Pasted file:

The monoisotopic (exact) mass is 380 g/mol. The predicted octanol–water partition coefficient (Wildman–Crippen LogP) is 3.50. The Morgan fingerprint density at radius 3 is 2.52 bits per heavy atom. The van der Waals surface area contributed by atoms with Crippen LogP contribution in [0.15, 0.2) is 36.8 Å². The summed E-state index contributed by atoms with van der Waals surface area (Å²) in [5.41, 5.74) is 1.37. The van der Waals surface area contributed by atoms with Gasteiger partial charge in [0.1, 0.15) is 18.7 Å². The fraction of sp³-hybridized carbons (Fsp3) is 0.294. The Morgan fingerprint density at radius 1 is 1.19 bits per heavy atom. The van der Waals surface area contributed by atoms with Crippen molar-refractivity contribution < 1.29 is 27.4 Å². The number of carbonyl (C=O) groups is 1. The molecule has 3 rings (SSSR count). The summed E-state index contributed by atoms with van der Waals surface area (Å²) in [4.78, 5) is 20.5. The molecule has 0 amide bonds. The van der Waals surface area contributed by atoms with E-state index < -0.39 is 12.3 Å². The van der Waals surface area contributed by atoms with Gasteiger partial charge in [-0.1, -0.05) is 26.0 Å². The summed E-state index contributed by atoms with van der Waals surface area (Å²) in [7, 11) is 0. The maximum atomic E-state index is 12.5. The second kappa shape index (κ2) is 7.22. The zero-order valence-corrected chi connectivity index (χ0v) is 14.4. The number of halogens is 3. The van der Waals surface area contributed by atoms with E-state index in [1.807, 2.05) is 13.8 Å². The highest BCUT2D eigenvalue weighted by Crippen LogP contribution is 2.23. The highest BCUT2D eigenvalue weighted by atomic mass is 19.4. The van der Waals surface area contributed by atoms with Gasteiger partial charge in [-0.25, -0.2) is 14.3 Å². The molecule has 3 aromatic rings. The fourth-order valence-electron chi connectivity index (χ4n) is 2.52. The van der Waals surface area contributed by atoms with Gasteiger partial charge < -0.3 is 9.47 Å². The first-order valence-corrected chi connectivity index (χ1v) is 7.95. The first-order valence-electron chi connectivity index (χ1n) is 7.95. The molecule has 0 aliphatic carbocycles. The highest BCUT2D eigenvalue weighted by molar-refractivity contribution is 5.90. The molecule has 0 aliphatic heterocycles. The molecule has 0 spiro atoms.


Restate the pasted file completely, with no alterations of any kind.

The monoisotopic (exact) mass is 380 g/mol. The predicted octanol–water partition coefficient (Wildman–Crippen LogP) is 3.50. The Morgan fingerprint density at radius 3 is 2.52 bits per heavy atom. The van der Waals surface area contributed by atoms with Crippen LogP contribution in [0.15, 0.2) is 36.8 Å². The summed E-state index contributed by atoms with van der Waals surface area (Å²) in [5.41, 5.74) is 1.37. The van der Waals surface area contributed by atoms with Gasteiger partial charge in [0.1, 0.15) is 18.7 Å². The fraction of sp³-hybridized carbons (Fsp3) is 0.294. The Morgan fingerprint density at radius 1 is 1.19 bits per heavy atom. The van der Waals surface area contributed by atoms with Crippen molar-refractivity contribution < 1.29 is 27.4 Å². The number of carbonyl (C=O) groups is 1. The molecule has 3 rings (SSSR count). The summed E-state index contributed by atoms with van der Waals surface area (Å²) in [4.78, 5) is 20.5. The molecule has 0 amide bonds. The van der Waals surface area contributed by atoms with E-state index < -0.39 is 12.3 Å². The van der Waals surface area contributed by atoms with Gasteiger partial charge in [-0.1, -0.05) is 26.0 Å². The summed E-state index contributed by atoms with van der Waals surface area (Å²) in [7, 11) is 0. The maximum atomic E-state index is 12.5. The second kappa shape index (κ2) is 7.22. The zero-order valence-corrected chi connectivity index (χ0v) is 14.4. The number of halogens is 3. The van der Waals surface area contributed by atoms with E-state index in [1.807, 2.05) is 13.8 Å². The highest BCUT2D eigenvalue weighted by Crippen LogP contribution is 2.23. The highest BCUT2D eigenvalue weighted by atomic mass is 19.4. The van der Waals surface area contributed by atoms with Gasteiger partial charge in [-0.25, -0.2) is 14.3 Å². The molecule has 3 aromatic rings. The fourth-order valence-electron chi connectivity index (χ4n) is 2.52. The van der Waals surface area contributed by atoms with Gasteiger partial charge < -0.3 is 9.47 Å². The first-order valence-corrected chi connectivity index (χ1v) is 7.95. The first-order valence-electron chi connectivity index (χ1n) is 7.95. The molecule has 0 aliphatic carbocycles. The highest BCUT2D eigenvalue weighted by molar-refractivity contribution is 5.90. The molecule has 0 aliphatic heterocycles. The molecule has 0 spiro atoms.